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In the United States, what are the Different Social Security Survivors Benefits?

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  • Written By: Josie Myers
  • Edited By: Bronwyn Harris
  • Last Modified Date: 21 March 2018
  • Copyright Protected:
    2003-2018
    Conjecture Corporation
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Social Security survivors benefits vary with each individual situation. Generally, widows, divorced widows children, and dependent parents can get monetary benefits. The exact dollar amount of the benefit will depend on the income of the deceased and the age of the survivors.

There are a variety of people who qualify for Social Security survivors benefits. If a widow has reached the age of 65 at the time of her spouse's death, she is entitled to the full benefits, while there are reduced benefits for those age 60, or 50 if disabled. A widow can receive benefits at any age if she is caring for the deceased's child under the age of 16.

Unmarried children -- sometimes even stepchildren -- grandchildren or adopted children under 18 are also qualified for benefits as are disabled children of any age if they were disabled before the age of 22. The deceased's parents can also qualify for Social Security survivors benefits if the deceased provided at least 50% of the parent's support.

Divorced spouses are also able to collect Social Security survivors benefits if they are over the age of 60 and were married to the deceased for at least 10 years. If they are caring for the deceased's child under the age of 16, they are entitled to full benefits just as a current spouse would be. The divorcee may be remarried, as long as the marriage occurred after their 60th birthday.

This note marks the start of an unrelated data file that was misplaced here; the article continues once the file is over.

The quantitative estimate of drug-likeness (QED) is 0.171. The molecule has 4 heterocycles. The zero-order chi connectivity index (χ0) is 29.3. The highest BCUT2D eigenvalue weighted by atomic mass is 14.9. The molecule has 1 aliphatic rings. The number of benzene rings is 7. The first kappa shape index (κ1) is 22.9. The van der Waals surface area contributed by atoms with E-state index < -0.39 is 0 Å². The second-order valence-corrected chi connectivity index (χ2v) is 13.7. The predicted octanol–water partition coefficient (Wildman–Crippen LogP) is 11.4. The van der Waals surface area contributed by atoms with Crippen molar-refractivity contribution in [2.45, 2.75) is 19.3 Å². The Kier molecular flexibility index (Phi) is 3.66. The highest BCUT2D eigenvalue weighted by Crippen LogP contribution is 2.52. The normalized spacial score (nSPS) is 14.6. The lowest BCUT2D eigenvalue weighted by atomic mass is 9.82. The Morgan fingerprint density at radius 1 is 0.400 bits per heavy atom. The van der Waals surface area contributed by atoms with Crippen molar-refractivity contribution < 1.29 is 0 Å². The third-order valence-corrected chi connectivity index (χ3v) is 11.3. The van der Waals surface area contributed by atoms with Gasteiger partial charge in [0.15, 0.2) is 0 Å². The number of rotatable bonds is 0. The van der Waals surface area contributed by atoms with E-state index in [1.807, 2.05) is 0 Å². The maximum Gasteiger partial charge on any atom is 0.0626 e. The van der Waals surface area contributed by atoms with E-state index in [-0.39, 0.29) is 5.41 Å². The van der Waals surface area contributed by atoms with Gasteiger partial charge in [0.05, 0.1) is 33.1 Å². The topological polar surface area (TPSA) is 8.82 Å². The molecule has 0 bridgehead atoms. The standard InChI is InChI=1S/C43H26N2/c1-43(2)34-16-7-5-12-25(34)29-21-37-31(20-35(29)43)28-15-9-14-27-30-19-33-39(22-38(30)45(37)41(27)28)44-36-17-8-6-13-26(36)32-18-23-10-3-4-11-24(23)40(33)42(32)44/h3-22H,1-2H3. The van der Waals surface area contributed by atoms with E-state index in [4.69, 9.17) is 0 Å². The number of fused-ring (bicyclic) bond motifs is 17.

The exact amount of benefit depends on the average lifetime earnings of the deceased and the number of years they were employed. Anyone aged 25 years or older receives a Social Security Statement every year that gives this information. Basically, the more a person earned and the longer they were employed, the greater the survivor benefits. Sometimes a one time payment of $225 is made to the spouse or minor children. Credits are earned for this benefit just as with other Social Security survivors' benefits.

A few basic percentages can give an idea of what survivors can expect to receive based on the statement of the deceased's earned benefits. A widow at retirement age, which is 65 to 67 years old depending on birth year, gets 100% of the benefit amount. A widow 60 and older receives 71-99% of the benefit, a number that can be reduced if they have significant personal income. A widow of any age caring for the deceased's child under 16 receives 75%, while the children receive 75%. The maximum benefits paid out to all family members cannot exceed a particular amount, generally between 150% and 180% of the deceased's benefit.

Those wishing to claim their Social Security survivors benefits should file paperwork as quickly as possible after the death. Benefits are paid from the time of application, not from the time of death. Applications are made over the phone or at any Social Security office.

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anon157820
Post 2

yes,if she reaches at the age of 60.

anon106703
Post 1

A friend of mine is a widow. Her husband was a USA citizen, but she isn't. She only has a green card. Her question is, can she receive her husbands social security pension living in a different country?

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